The key notion here is the importance of being able to “take the citizenry’s pulse” more or less in an ongoing manner. We can appreciate how significant this can be in the virtual age, when we frequently need to react very quickly to unfolding events. Furthermore, the benefits could be quite substantial if we take into account what might be obtained in terms of a near real-time understanding of social trends, the spread of diseases, and other socioeconomic phenomena. While there are a number of opinion polls and market research organizations counting and surveying us in a myriad of different ways on a multitude of subject areas, the authors contend that modifying the Decennial Census may be the way to go to obtain a “moment-by-moment picture of the citizenry.” (Of course, the American Community Survey, also run by the Bureau of the Census, already goes a long way to assuring that we have a snapshot of America much more frequently than every ten years.)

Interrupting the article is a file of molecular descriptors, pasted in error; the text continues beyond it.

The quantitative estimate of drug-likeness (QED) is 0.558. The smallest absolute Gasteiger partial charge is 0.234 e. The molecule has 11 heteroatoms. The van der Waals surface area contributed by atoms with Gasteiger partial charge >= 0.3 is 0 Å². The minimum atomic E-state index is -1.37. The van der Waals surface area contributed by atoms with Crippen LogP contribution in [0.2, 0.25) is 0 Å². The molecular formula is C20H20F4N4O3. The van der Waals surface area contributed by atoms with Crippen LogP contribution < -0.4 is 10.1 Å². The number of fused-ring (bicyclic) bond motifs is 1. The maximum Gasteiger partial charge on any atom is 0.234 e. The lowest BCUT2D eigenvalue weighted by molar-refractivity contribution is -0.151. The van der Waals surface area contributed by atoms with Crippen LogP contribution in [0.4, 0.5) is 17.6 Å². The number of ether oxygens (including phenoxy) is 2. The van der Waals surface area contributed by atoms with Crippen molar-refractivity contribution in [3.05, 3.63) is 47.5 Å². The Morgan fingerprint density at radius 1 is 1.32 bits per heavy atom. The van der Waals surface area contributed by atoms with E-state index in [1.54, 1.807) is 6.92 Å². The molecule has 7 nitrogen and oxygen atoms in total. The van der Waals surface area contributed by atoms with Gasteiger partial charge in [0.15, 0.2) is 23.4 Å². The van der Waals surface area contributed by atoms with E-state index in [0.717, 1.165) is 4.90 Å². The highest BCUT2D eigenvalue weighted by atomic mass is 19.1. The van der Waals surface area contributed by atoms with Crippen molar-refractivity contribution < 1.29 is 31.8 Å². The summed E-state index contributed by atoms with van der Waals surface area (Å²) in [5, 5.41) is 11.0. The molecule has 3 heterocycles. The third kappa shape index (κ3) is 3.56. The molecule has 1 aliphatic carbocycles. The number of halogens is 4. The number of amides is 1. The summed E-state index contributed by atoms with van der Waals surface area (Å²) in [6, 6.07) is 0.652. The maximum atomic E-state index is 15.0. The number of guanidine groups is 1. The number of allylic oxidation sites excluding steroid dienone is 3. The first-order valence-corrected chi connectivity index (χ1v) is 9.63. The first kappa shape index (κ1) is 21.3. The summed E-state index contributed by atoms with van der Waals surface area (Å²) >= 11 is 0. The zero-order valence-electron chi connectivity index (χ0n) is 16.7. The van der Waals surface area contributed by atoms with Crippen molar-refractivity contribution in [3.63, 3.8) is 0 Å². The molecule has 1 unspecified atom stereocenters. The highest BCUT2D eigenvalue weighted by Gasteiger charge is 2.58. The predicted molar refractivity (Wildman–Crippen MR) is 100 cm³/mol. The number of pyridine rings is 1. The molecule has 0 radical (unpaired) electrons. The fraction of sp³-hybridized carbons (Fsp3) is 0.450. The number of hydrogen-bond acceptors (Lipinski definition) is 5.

But the scope of this initiative is quite ambitious. The authors suggest that many social networks already capture health and dietary trends, reading habits, and consumer preferences usually freely posted by individuals. So, “Why not harness that information and unite it to reveal the nation’s big picture?” One reason, as the authors well recognize, is because the privacy issues are monumental. Nonetheless, if it could be done without having Big Brother overwhelm our society’s quality of life, it would certainly be worth exploring.
Technology-mediated social participation is here to stay, and we should start by getting a better understanding of what we can do with it and what we must guard against. The November 2010 edition of Computer is a great step forward in that imperative.
Recent articles by Dr. Ramon Barquin